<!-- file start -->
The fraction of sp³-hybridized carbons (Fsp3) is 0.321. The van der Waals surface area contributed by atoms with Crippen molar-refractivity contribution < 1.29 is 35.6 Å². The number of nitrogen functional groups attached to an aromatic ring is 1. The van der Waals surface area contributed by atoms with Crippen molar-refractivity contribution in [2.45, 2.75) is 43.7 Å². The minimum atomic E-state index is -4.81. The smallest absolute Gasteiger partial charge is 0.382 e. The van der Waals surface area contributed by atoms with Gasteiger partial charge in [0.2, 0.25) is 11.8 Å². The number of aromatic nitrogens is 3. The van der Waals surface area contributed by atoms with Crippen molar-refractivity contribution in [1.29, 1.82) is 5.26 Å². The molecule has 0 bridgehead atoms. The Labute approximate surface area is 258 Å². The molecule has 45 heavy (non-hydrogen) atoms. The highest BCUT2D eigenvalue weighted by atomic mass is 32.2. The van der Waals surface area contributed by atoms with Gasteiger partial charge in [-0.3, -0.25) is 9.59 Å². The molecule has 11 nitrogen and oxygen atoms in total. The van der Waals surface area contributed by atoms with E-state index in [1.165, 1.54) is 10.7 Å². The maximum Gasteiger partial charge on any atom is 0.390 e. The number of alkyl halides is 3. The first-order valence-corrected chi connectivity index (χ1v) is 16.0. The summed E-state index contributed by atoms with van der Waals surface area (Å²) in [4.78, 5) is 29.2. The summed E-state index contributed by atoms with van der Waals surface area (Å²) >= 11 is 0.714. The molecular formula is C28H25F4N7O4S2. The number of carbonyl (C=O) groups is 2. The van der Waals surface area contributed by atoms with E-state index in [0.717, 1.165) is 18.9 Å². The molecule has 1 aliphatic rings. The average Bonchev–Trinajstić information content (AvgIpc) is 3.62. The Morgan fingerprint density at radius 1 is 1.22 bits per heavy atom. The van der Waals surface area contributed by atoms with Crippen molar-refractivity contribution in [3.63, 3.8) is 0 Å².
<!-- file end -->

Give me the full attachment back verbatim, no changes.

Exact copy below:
The fraction of sp³-hybridized carbons (Fsp3) is 0.321. The van der Waals surface area contributed by atoms with Crippen molar-refractivity contribution < 1.29 is 35.6 Å². The number of nitrogen functional groups attached to an aromatic ring is 1. The van der Waals surface area contributed by atoms with Crippen molar-refractivity contribution in [2.45, 2.75) is 43.7 Å². The minimum atomic E-state index is -4.81. The smallest absolute Gasteiger partial charge is 0.382 e. The van der Waals surface area contributed by atoms with Gasteiger partial charge in [0.2, 0.25) is 11.8 Å². The number of aromatic nitrogens is 3. The van der Waals surface area contributed by atoms with Crippen molar-refractivity contribution in [1.29, 1.82) is 5.26 Å². The molecule has 0 bridgehead atoms. The Labute approximate surface area is 258 Å². The molecule has 45 heavy (non-hydrogen) atoms. The highest BCUT2D eigenvalue weighted by atomic mass is 32.2. The van der Waals surface area contributed by atoms with Gasteiger partial charge in [-0.3, -0.25) is 9.59 Å². The molecule has 11 nitrogen and oxygen atoms in total. The van der Waals surface area contributed by atoms with E-state index in [1.165, 1.54) is 10.7 Å². The maximum Gasteiger partial charge on any atom is 0.390 e. The number of alkyl halides is 3. The first-order valence-corrected chi connectivity index (χ1v) is 16.0. The summed E-state index contributed by atoms with van der Waals surface area (Å²) in [4.78, 5) is 29.2. The summed E-state index contributed by atoms with van der Waals surface area (Å²) >= 11 is 0.714. The molecular formula is C28H25F4N7O4S2. The number of carbonyl (C=O) groups is 2. The van der Waals surface area contributed by atoms with E-state index in [0.717, 1.165) is 18.9 Å². The molecule has 1 aliphatic rings. The average Bonchev–Trinajstić information content (AvgIpc) is 3.62. The Morgan fingerprint density at radius 1 is 1.22 bits per heavy atom. The van der Waals surface area contributed by atoms with Crippen molar-refractivity contribution in [3.63, 3.8) is 0 Å².